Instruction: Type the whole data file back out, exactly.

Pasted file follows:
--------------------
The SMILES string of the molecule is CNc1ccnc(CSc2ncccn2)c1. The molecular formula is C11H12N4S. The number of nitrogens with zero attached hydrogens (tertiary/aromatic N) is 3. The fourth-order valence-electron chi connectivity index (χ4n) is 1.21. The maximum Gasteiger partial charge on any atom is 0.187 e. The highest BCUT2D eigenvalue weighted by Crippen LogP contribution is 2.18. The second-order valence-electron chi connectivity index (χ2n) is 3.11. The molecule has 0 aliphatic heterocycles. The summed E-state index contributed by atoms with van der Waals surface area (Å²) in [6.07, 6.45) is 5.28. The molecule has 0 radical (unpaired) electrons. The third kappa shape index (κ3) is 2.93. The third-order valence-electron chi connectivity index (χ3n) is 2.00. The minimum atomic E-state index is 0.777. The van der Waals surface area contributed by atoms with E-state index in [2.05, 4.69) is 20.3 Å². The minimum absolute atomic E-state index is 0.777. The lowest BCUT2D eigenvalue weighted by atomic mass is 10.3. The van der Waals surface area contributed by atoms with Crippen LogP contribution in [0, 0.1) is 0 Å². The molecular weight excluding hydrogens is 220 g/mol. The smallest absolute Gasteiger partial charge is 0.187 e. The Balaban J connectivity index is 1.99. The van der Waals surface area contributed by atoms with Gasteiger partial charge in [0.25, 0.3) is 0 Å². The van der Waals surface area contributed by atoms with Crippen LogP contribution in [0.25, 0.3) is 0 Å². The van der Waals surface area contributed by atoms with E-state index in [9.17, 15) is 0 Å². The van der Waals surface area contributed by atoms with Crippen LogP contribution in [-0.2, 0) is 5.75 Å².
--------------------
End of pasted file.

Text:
The SMILES string of the molecule is CNc1ccnc(CSc2ncccn2)c1. The molecular formula is C11H12N4S. The number of nitrogens with zero attached hydrogens (tertiary/aromatic N) is 3. The fourth-order valence-electron chi connectivity index (χ4n) is 1.21. The maximum Gasteiger partial charge on any atom is 0.187 e. The highest BCUT2D eigenvalue weighted by Crippen LogP contribution is 2.18. The second-order valence-electron chi connectivity index (χ2n) is 3.11. The molecule has 0 aliphatic heterocycles. The summed E-state index contributed by atoms with van der Waals surface area (Å²) in [6.07, 6.45) is 5.28. The molecule has 0 radical (unpaired) electrons. The third kappa shape index (κ3) is 2.93. The third-order valence-electron chi connectivity index (χ3n) is 2.00. The minimum atomic E-state index is 0.777. The van der Waals surface area contributed by atoms with E-state index in [2.05, 4.69) is 20.3 Å². The minimum absolute atomic E-state index is 0.777. The lowest BCUT2D eigenvalue weighted by atomic mass is 10.3. The van der Waals surface area contributed by atoms with Crippen LogP contribution in [0, 0.1) is 0 Å². The molecular weight excluding hydrogens is 220 g/mol. The smallest absolute Gasteiger partial charge is 0.187 e. The Balaban J connectivity index is 1.99. The van der Waals surface area contributed by atoms with Gasteiger partial charge in [0.25, 0.3) is 0 Å². The van der Waals surface area contributed by atoms with Crippen LogP contribution in [0.25, 0.3) is 0 Å². The van der Waals surface area contributed by atoms with E-state index in [9.17, 15) is 0 Å². The van der Waals surface area contributed by atoms with Crippen LogP contribution in [-0.2, 0) is 5.75 Å².